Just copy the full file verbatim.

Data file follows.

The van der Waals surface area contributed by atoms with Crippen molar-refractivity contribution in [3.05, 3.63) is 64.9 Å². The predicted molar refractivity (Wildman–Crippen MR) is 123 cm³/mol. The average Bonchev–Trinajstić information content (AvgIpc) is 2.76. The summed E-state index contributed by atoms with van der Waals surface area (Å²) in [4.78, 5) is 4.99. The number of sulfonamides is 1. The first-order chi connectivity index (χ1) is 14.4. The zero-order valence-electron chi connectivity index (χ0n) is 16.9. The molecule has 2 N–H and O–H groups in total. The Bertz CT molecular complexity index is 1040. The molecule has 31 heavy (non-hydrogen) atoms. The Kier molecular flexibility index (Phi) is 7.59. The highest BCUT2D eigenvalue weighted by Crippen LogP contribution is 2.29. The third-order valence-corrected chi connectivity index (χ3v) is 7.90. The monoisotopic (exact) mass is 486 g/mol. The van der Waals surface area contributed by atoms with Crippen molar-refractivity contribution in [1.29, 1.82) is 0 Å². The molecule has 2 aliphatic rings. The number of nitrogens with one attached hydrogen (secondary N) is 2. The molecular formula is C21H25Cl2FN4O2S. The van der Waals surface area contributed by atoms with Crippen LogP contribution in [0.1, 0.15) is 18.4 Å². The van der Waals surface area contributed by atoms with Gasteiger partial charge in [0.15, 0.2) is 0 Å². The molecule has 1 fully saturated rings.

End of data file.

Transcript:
The van der Waals surface area contributed by atoms with Crippen molar-refractivity contribution in [3.05, 3.63) is 64.9 Å². The predicted molar refractivity (Wildman–Crippen MR) is 123 cm³/mol. The average Bonchev–Trinajstić information content (AvgIpc) is 2.76. The summed E-state index contributed by atoms with van der Waals surface area (Å²) in [4.78, 5) is 4.99. The number of sulfonamides is 1. The first-order chi connectivity index (χ1) is 14.4. The zero-order valence-electron chi connectivity index (χ0n) is 16.9. The molecule has 2 N–H and O–H groups in total. The Bertz CT molecular complexity index is 1040. The molecule has 31 heavy (non-hydrogen) atoms. The Kier molecular flexibility index (Phi) is 7.59. The highest BCUT2D eigenvalue weighted by Crippen LogP contribution is 2.29. The third-order valence-corrected chi connectivity index (χ3v) is 7.90. The monoisotopic (exact) mass is 486 g/mol. The van der Waals surface area contributed by atoms with Crippen molar-refractivity contribution in [1.29, 1.82) is 0 Å². The molecule has 2 aliphatic rings. The number of nitrogens with one attached hydrogen (secondary N) is 2. The molecular formula is C21H25Cl2FN4O2S. The van der Waals surface area contributed by atoms with Crippen LogP contribution in [0.1, 0.15) is 18.4 Å². The van der Waals surface area contributed by atoms with Gasteiger partial charge in [0.15, 0.2) is 0 Å². The molecule has 1 fully saturated rings.